Thank you for your essay. I teach at a few small colleges, most of the places I have taught (and the school I graduated) are open admission, the other end of the spectrum from Oxford. The mass of humanity moves mostly due to where they can find work, sometimes freedom of religion or freedom from some law or custom. I would like to think that colonization of space would be based on high principles from thinkers at Oxford. Sadly, if we can us the past as a guide, colonization of space will be done by people like my students who need a job and cannot find it here.

No one knows what extra-terrisial life is like. If the closest star to an intelligent life form has a planet they can "farm" (to put it in human terms) that might take all their focus and time. How long did it take us to explore the Earth? How long will it take us to explore a second earth? There could be many planets with intelligent like in our galaxy, but with the large volume of space between us and them, it is little surprise we have not found each other.

I have seen a few essays worry about robots or AI taking over, which I feel will not happen because a robot has no "needs". The idea of a "post-human" augmented humans taking over is possible. A car augments humans more than anything else in history, we might call the present "post-human".

Hope your essay does well,

Jeff Schmitz

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Lawrence B Crowell wrote on Apr. 25, 2014 @ 15:55 GMT
Your paper is interesting, and you draw out some interesting points. I weigh in on some related concerns with my paper with respect to the limits any intelligent life form might face in the universe.

I am very guarded on the idea of our species moving out into space. I question whether any of those scenarios can happen. It appears that...

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Author Benjamin James Spinks Pope replied on Apr. 27, 2014 @ 09:59 GMT
I think you're right, in one sense, in that if by some disaster of circumstance or physics not yet known to us we can't colonise space, the future we have to look forward to has a very different character. We will indeed have to build toward a future of sustainable development to a degree not even envisioned by most environmentalists, in which million-year timescales are important.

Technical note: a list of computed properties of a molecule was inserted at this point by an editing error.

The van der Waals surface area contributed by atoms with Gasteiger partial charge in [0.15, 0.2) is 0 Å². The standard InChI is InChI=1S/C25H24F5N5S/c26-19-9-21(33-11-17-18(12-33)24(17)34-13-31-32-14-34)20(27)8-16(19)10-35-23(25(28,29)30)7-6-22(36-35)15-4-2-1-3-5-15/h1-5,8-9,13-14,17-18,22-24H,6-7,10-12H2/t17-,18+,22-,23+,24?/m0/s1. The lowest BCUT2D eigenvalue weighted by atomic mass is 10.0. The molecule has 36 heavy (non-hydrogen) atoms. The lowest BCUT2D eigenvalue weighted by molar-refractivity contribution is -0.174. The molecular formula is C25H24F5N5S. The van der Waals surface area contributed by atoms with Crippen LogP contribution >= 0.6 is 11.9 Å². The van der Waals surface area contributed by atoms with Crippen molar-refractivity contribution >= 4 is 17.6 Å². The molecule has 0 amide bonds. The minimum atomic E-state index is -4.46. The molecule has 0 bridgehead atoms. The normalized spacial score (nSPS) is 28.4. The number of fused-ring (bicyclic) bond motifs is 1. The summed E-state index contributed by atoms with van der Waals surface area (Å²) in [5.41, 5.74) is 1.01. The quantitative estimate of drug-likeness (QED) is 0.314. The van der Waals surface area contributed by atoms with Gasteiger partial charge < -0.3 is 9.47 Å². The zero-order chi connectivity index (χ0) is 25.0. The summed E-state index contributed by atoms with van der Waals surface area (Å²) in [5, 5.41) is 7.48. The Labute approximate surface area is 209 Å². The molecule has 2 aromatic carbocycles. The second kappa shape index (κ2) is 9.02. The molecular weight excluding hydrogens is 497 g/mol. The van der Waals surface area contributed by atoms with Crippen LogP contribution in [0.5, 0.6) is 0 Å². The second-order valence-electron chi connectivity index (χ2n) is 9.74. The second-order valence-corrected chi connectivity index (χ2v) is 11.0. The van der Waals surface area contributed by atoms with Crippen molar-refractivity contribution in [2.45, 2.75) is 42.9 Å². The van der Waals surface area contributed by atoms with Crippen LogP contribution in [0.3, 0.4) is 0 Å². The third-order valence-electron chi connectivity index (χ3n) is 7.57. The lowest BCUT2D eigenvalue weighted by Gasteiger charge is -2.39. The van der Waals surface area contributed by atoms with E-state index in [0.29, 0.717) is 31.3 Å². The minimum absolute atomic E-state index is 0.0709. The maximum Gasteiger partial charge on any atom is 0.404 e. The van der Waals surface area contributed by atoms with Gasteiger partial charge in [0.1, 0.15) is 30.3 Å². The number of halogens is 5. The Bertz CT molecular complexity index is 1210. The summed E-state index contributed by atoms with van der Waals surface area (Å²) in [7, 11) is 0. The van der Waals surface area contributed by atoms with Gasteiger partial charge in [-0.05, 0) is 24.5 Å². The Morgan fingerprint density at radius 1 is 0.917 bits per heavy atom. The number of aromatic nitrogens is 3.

In this context, it is probably also true that avoiding conflict and capitalist growth is a priority, but this is sort of trivial and of a different character to what I discuss in my essay above. I was focused on if we do enter space, that features of our civilization might be permanently locked in to our great detriment, whereas there's no simple phase transition here. It's also not clear that, provided we don't use our resources up, there are any particular practices that can't be changed in the long term, as the Earth is a small place and ideas and social entities can spread quickly on human timescales. History as we have experienced it so far can more or less continue, with the proviso that if we use resources recklessly, we are in a great deal of trouble.

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Mark Avrum Gubrud wrote on Apr. 26, 2014 @ 15:58 GMT
The essay fails to distinguish between human survival and a "posthuman" future featuring "a transition to simulated humans or artificial intelligences".

The author is not agnostic about this; he condemns "the simple, knee-jerk reaction saying that all human augmentation and all artificial intelligence, or all such technologies deemed to ‘go too far’,should be banned." He explains that "it seems unreasonable to prevent the great deal of good that can also be envisaged in a posthuman world...." Ummm, good for whom? What makes it good?

The author bemoans the endurance of the Catholic Church, not one of my personal favorite institutions, but one of great importance to a large number of people. He fears a posthuman future in which robots have been programmed to be religious. To paraphrase Feynman, what do you care what robots think? Particularly if there aren't any people left who might be affected by it.